ENCLOSED VAPOR COMBUSTORS UNITS AND AIR QUALITY REGULATIONS
Enclosed combustion units (ECD) also called enclosed combustion devices or enclosed flares are widely used in oil and gas operations to control vent gas VOC and methane emissions. ECDs are a good alternative control device when a vapor recovery unit (VRU) is not feasible for the application. Many operators prefer ECDs over candlestick (open tipped) flares since properly designed and sized ECDs do not have a visible flame, minimize or eliminate any smoke and have a far greater destruction efficiency.
Below is some valuable information regarding regulatory requirements, design considerations and uses of ECDs used in oil and gas production and midstream operations.
Applicable Regulations for ECDs
- EPA federal NSPS OOOO and OOOOa
- State environmental regulatory air quality standards and permitting rules.
State Air Permit Considerations – ECDs and Flares
- Some regulatory agencies require ECDs over flares.
- ECDs installed for State-only air permits (e.g., non-NSPS OOOO/OOOOa) have fewer requirements for monitoring, record keeping and reporting. ECDs are treated like candlestick (open-tipped) flares in many States.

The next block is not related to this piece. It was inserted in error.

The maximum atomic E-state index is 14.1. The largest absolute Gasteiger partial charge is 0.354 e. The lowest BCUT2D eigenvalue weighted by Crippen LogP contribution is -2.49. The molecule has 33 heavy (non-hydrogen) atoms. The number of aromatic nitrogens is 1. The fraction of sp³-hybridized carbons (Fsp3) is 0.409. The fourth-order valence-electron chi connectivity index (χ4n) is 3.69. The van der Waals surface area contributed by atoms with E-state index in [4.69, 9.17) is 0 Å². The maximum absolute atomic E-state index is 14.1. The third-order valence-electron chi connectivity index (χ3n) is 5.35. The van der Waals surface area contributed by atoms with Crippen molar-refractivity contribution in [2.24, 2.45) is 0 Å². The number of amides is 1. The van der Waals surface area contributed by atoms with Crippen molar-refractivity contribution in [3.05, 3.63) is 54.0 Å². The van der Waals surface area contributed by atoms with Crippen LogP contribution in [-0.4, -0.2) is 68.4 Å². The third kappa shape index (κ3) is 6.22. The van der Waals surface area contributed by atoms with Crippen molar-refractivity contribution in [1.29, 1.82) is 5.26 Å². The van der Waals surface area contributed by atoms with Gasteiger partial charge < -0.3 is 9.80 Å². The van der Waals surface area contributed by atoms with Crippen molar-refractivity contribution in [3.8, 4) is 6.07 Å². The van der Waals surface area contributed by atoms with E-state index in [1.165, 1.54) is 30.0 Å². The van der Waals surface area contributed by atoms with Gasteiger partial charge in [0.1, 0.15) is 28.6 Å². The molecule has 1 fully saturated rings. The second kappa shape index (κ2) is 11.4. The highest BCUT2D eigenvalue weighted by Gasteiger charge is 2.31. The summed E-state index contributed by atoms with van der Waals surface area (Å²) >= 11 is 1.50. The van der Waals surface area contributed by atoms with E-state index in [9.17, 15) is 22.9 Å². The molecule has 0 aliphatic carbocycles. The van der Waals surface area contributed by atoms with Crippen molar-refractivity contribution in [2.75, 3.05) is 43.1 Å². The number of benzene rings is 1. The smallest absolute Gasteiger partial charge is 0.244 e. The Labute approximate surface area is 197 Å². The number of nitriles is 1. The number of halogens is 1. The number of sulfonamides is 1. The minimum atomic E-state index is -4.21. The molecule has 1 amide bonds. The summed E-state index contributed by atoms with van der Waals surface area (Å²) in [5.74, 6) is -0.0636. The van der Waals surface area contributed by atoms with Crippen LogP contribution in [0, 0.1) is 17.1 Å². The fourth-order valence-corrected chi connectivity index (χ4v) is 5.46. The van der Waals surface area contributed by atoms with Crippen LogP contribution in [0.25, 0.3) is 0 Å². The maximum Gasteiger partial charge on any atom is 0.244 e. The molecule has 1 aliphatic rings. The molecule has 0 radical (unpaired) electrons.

- ECDs can be a better option than a candlestick flare for meeting facility permit by rule (PBR) and general air permit VOC limitations.
- Performance tested ECDs can have destruction efficiency greater than 99%
- Candlestick flares have a presumed destruction efficiency of 95 to 98% (depending on the State agency).
- Lower VOC emissions from the ECD can ensure a facility’s emissions are below the PBR and general permit VOC limitations.
NSPS OOOOa Requirements for ECDs
- Destruction efficiency greater than or equal to 95%
- Mandatory performance testing for ECDs used for storage tanks and compressor seals as follows:
- One time manufacturer performance testing (EPA List of Performance Tested Combustion Control Devices) or
- In-field initial performance testing by operator and after every 60 months of service – only required for models not performance tested by manufacturer
- NOTE: no testing required for ECDs installed to comply with NSPS OOOO
- Operate ECD within design parameters (e.g., minimum/maximum flowrate) specified by manufacturer. Follow manufacturer’s written operating instructions, procedures and maintenance schedule
- Install and operate a continuous burning pilot flame
- Use a monitoring device that continuously indicates the presence of the pilot flame while emissions are routed to the control device
- No visible smoking or soot emissions
- Conduct monthly inspections/tests for:
- Pilot is lit when vapors are sent to the ECD
- Visible (smoking) emissions test using EPA Method 22 for ECD exhaust
- Monthly olfactory, visual and auditory (OVA) inspections for system integrity
- Use an alarm system for bypasses of control device
- Storage tanks routed to ECD must have thief hatches equipped with a weighted mechanism or equivalent to ensure that the lid remains properly seated
- Closed vent system (piping) used must: